FOMO preheader example

5. Personalize your email preheader

There is no doubt that email personalization improves engagement. When the reader sees something familiar about themselves such as their name, city, birthday, etc., they are much more likely to open your email.

You can add personalization to your email preheaders in the same way you do for your subject lines or email text. If you haven’t used custom fields to personalize your emails, you can learn all about them here.

While using the recipient’s name is the most common use of personalization, most people have come to expect it. You can take personalization a step further by including more information about the recipient. The email preheader example below uses a combination of both the recipient’s name and a specific event they missed.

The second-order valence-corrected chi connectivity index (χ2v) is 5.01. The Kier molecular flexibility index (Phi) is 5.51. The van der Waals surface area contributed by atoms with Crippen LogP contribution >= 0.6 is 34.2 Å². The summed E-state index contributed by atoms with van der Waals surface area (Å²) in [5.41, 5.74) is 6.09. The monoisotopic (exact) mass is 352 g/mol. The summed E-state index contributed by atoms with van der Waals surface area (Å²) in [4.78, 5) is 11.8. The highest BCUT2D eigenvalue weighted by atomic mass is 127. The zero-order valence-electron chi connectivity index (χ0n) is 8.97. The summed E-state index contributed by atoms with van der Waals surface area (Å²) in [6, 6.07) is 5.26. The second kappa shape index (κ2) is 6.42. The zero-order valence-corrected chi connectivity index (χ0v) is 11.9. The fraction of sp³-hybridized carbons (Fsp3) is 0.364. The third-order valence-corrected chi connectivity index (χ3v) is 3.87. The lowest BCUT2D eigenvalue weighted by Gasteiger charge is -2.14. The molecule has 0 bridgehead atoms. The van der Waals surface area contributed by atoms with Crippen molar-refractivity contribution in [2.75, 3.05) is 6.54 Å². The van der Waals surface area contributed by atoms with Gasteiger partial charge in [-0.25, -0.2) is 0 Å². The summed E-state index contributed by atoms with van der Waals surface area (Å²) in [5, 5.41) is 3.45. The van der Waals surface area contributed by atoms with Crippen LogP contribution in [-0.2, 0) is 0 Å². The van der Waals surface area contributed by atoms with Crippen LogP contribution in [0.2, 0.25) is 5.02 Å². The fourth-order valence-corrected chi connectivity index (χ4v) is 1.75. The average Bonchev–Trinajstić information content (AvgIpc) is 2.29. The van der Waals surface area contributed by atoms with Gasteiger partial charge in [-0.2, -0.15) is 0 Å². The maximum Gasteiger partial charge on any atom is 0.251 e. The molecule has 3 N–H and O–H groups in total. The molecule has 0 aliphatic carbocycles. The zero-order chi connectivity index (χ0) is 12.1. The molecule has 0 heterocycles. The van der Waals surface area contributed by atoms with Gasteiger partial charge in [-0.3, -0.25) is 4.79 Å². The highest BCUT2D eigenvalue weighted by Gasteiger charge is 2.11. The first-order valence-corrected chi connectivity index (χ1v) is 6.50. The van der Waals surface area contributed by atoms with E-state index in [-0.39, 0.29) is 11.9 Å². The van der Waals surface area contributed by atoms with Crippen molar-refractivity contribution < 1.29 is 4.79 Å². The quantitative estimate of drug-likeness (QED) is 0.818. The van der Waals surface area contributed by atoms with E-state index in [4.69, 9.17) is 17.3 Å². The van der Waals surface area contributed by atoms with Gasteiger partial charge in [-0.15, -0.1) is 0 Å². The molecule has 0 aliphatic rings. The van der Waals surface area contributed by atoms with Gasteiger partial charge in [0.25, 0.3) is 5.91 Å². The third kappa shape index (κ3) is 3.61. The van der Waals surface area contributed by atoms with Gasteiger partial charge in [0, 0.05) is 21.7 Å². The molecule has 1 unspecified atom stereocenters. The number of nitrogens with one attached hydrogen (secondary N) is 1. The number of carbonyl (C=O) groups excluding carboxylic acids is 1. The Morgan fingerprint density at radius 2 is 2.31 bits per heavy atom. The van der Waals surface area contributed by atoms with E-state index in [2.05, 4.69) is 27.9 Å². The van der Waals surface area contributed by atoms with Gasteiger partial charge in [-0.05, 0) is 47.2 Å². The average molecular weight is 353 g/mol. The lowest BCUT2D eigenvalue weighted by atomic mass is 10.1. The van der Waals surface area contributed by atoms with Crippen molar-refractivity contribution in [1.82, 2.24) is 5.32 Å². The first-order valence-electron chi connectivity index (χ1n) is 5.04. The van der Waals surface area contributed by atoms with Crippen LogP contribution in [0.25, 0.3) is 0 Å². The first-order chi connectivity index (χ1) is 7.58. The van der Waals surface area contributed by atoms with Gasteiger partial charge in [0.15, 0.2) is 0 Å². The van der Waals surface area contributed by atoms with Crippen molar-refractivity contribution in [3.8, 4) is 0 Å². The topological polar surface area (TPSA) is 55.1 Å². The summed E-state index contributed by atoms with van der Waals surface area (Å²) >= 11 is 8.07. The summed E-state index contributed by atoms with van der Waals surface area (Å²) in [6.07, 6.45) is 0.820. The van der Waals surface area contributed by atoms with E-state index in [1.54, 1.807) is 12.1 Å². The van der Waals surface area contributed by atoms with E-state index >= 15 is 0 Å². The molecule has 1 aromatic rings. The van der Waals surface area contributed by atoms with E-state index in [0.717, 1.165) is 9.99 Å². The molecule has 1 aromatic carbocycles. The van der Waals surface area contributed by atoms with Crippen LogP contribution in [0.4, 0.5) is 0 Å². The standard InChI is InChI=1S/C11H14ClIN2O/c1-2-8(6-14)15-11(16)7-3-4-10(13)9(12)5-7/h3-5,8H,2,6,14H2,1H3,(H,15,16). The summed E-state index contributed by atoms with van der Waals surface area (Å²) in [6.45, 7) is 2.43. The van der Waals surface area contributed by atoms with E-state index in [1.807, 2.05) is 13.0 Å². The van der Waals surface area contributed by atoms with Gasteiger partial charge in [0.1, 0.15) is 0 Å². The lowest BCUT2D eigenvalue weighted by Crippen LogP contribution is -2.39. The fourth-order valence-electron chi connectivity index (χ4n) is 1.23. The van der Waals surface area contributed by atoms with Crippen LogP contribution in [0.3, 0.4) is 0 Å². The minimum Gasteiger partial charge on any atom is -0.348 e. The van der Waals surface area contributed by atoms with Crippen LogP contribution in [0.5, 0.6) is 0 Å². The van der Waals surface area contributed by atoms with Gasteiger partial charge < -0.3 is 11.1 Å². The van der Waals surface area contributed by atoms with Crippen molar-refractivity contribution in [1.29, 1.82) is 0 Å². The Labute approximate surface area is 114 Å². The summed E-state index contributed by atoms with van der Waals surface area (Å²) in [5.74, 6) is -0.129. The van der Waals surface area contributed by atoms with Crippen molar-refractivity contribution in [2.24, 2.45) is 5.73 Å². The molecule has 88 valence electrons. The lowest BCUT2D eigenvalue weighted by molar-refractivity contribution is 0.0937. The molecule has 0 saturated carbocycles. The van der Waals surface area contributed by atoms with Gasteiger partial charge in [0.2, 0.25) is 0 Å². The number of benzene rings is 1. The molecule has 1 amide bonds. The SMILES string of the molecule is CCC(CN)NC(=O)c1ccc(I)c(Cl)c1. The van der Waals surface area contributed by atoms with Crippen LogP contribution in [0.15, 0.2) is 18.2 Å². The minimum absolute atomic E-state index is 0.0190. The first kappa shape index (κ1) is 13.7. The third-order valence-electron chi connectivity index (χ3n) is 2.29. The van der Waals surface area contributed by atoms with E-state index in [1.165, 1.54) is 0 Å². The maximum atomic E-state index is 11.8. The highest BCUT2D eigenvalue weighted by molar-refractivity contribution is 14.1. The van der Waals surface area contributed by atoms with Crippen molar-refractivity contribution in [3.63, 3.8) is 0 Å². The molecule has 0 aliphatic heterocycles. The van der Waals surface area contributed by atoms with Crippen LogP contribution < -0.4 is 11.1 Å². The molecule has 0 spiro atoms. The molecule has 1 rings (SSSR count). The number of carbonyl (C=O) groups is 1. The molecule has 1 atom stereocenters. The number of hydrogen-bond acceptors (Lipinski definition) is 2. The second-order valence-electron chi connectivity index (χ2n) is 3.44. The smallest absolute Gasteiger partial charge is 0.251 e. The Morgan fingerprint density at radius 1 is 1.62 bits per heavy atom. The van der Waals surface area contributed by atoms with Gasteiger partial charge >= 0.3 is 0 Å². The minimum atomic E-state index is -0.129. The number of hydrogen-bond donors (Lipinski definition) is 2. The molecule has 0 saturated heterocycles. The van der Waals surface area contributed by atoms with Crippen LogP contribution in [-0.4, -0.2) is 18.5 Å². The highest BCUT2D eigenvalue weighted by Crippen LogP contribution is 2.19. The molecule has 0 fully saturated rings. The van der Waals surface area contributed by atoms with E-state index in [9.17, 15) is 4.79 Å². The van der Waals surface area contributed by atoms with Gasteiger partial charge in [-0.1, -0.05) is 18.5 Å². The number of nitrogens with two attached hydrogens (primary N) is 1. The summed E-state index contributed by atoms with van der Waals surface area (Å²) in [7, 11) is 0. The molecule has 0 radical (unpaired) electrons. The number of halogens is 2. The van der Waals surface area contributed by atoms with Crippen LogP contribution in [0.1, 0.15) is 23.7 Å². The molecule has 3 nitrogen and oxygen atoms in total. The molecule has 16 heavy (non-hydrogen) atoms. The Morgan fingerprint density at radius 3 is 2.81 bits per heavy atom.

personalized preheader example

6. Use (but don’t overuse) emojis

There is no denying that emojis catch your eye and make reading a little more fun. These colorful graphics can also help your email ‘pop’ within a cluttered inbox.

People love emojis, but what about for business? While it’s important to use the appropriate images in a business email, a recent Adobe survey found that the majority of businesspeople thought using emojis makes you more likable and credible. 

emoji preheader example

7. A/B test your preheaders

MailerLite’s A/B testing functionality is an extremely useful way to learn what types of messaging works best with your readers. 

You can test 2 different email preheaders within a campaign and set it up to automatically choose the preheader that generates a higher open rate. 

In MailerLite, you can test preheaders by choosing to test Email content, and then creating 2 emails with the same content except for the preheaders. 

If you are new to A/B testing, check out this tutorial video to see just how easy it is.  

testing email preheader with a/b testing